This morning, NHTSA issued the following statement: “Further, the Prius is equipped with a system that detects simultaneous brake and accelerator pedal applications. When the brake applications are moderate or greater, the system will close the throttle allowing the vehicle to slow down and stop,” said NHTSA officials. “The system on Mr. Sikes’ Prius worked during our engineers’ test drive.”
The key here is the degree of brake pressure, and what variance there may be from car to car, or if that system is prone to malfunction. I tested the system initially by applying very strong pressure, and the system worked, cutting power from the engine. But there is a wide range of pedal pressure less than a full-on application that did not cut the power.
I drove along for quite a few miles, with wide open throttle (WOT), and kept the Prius’ speed reduced by continuous left foot braking to various degrees. Depending on terrain and brake pressure, vehicle speed was restrained to as little as 45 mph and as high as 90 mph.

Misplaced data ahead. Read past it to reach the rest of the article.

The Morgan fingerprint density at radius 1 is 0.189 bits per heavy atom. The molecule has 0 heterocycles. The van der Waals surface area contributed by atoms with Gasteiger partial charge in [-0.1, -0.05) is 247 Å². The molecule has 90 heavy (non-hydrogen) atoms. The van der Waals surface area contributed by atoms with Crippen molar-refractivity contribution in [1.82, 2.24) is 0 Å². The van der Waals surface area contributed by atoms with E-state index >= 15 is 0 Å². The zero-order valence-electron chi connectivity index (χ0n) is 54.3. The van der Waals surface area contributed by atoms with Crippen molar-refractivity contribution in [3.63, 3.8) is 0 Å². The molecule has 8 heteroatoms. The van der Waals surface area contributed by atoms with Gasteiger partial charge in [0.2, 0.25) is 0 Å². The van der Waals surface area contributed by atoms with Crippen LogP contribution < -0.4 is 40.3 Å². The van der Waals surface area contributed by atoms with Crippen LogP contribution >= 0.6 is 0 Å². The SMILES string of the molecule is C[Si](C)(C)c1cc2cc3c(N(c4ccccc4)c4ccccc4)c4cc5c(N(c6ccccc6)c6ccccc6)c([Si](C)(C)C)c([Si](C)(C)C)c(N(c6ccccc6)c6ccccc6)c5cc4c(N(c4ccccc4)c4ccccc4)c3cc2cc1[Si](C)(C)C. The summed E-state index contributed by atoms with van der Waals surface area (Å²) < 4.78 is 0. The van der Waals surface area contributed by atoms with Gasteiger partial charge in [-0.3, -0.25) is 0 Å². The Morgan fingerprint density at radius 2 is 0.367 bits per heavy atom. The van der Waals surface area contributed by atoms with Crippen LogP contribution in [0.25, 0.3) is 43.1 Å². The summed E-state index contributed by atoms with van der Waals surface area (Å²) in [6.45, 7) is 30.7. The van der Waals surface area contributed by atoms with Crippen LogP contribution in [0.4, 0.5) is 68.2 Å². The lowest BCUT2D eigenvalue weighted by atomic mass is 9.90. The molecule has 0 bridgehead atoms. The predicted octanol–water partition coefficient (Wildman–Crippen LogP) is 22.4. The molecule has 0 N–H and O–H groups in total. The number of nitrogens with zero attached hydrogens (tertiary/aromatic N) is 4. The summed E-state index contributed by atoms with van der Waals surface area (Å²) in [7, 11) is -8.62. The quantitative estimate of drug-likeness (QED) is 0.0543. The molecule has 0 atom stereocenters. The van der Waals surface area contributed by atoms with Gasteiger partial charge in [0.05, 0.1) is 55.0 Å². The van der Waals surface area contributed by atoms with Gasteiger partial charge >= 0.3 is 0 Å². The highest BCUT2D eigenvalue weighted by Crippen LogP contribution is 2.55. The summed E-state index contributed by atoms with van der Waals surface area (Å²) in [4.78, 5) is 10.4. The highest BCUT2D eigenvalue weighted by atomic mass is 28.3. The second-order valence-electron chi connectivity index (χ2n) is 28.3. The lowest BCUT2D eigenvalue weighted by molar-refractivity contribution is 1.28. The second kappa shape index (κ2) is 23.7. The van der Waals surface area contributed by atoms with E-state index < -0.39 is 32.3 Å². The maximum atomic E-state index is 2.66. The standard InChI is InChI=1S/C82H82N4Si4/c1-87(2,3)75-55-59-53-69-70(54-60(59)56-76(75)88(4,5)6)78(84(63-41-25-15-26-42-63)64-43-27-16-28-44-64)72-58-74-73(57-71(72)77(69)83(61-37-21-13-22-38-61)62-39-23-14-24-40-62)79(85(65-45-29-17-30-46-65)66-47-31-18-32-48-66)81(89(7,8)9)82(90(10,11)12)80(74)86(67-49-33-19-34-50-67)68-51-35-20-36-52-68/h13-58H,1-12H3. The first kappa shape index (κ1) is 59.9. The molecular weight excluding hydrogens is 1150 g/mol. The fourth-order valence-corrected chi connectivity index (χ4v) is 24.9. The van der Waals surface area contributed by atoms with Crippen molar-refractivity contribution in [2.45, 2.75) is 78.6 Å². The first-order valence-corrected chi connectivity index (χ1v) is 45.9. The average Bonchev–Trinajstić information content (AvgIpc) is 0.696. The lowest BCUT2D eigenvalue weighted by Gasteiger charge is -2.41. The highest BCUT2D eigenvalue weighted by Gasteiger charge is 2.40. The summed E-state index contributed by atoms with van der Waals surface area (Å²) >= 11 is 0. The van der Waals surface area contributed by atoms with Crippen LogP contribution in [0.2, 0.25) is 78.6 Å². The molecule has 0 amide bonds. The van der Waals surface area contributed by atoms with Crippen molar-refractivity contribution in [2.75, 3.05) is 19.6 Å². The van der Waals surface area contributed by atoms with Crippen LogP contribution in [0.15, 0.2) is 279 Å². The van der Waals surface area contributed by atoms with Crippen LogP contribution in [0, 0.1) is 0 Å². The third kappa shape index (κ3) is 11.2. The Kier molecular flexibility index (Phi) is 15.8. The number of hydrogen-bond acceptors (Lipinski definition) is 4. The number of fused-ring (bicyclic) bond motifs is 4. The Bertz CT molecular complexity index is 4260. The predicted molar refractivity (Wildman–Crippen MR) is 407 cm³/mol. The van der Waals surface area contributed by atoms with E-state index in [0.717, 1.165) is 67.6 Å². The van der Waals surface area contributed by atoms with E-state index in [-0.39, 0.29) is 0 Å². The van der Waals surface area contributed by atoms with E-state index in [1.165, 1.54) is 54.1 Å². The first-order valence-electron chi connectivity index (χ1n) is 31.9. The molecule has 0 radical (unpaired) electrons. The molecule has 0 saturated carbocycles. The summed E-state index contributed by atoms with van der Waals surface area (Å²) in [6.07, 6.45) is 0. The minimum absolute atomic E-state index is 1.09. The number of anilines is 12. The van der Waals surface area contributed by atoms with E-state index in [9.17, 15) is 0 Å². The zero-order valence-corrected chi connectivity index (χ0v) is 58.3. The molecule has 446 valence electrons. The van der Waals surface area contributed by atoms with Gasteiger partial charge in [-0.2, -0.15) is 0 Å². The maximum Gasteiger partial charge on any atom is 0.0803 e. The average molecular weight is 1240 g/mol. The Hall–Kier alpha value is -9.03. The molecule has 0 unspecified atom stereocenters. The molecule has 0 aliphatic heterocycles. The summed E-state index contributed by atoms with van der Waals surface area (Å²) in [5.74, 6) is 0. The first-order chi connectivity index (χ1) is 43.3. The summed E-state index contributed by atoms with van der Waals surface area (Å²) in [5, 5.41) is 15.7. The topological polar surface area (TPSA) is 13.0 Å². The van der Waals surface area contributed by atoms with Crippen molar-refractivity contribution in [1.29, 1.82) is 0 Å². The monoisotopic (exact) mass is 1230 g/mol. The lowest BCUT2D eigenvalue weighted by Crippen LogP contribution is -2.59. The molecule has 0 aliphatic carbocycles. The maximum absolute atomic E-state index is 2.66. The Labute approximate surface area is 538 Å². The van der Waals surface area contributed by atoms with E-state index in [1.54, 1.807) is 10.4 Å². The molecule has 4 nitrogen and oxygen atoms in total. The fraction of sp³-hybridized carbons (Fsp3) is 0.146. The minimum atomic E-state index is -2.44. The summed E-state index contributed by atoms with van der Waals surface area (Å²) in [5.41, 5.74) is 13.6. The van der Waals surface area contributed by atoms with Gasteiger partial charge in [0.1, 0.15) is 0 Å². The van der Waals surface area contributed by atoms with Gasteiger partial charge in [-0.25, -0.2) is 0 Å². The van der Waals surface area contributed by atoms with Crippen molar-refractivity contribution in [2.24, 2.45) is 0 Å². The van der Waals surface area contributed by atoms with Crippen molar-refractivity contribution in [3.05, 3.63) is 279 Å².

Coincidentally, as the battery depleted (from e-motor assist), the brakes also began to lose some effectiveness from excess heat and fade. Describing the amount of pedal pressure used is subjective, but I would call it moderate, comparable to what one would use to come to a stop from high speed in a reasonably short time.
When I noticed increasing fade, I pulled over and the front wheels were engulfed in a cloud of smoke. I had also begun to smell the brakes through the ventilation system. I did not drive long enough to induce significant brake wear, but I have little doubt in my mind that they could be fully worn down driving in this fashion for an extended period, such as Sikes’ thirty-some miles at speeds between 80 and 94 mph.